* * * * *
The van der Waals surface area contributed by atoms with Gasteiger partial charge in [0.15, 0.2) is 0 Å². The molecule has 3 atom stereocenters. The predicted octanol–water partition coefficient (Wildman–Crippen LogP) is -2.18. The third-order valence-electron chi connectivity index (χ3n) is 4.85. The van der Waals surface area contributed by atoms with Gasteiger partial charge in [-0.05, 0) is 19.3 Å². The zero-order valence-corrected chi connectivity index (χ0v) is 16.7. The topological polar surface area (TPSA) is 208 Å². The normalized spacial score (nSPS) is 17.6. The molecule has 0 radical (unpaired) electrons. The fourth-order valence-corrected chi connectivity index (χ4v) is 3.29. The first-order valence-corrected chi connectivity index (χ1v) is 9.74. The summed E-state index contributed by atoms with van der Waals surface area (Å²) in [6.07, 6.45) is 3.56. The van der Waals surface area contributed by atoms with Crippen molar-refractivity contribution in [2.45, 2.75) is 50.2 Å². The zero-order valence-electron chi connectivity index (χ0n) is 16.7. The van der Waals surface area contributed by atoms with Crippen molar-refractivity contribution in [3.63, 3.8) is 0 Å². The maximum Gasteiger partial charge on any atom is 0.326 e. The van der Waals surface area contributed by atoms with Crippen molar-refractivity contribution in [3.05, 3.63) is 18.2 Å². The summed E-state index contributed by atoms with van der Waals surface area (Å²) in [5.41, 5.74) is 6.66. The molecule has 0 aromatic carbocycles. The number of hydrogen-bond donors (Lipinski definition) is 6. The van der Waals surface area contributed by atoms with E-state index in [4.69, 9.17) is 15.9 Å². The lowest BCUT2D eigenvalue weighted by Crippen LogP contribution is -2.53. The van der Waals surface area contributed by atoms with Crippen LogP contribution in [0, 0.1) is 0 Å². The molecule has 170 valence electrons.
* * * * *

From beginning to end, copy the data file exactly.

The van der Waals surface area contributed by atoms with Gasteiger partial charge in [0.15, 0.2) is 0 Å². The molecule has 3 atom stereocenters. The predicted octanol–water partition coefficient (Wildman–Crippen LogP) is -2.18. The third-order valence-electron chi connectivity index (χ3n) is 4.85. The van der Waals surface area contributed by atoms with Gasteiger partial charge in [-0.05, 0) is 19.3 Å². The zero-order valence-corrected chi connectivity index (χ0v) is 16.7. The topological polar surface area (TPSA) is 208 Å². The normalized spacial score (nSPS) is 17.6. The molecule has 0 radical (unpaired) electrons. The fourth-order valence-corrected chi connectivity index (χ4v) is 3.29. The first-order valence-corrected chi connectivity index (χ1v) is 9.74. The summed E-state index contributed by atoms with van der Waals surface area (Å²) in [6.07, 6.45) is 3.56. The van der Waals surface area contributed by atoms with Crippen molar-refractivity contribution in [2.45, 2.75) is 50.2 Å². The zero-order valence-electron chi connectivity index (χ0n) is 16.7. The van der Waals surface area contributed by atoms with Crippen molar-refractivity contribution in [3.63, 3.8) is 0 Å². The maximum Gasteiger partial charge on any atom is 0.326 e. The van der Waals surface area contributed by atoms with Crippen molar-refractivity contribution in [3.05, 3.63) is 18.2 Å². The summed E-state index contributed by atoms with van der Waals surface area (Å²) in [5.41, 5.74) is 6.66. The molecule has 0 aromatic carbocycles. The number of hydrogen-bond donors (Lipinski definition) is 6. The van der Waals surface area contributed by atoms with E-state index in [4.69, 9.17) is 15.9 Å². The lowest BCUT2D eigenvalue weighted by Crippen LogP contribution is -2.53. The van der Waals surface area contributed by atoms with Crippen LogP contribution in [0, 0.1) is 0 Å². The molecule has 170 valence electrons.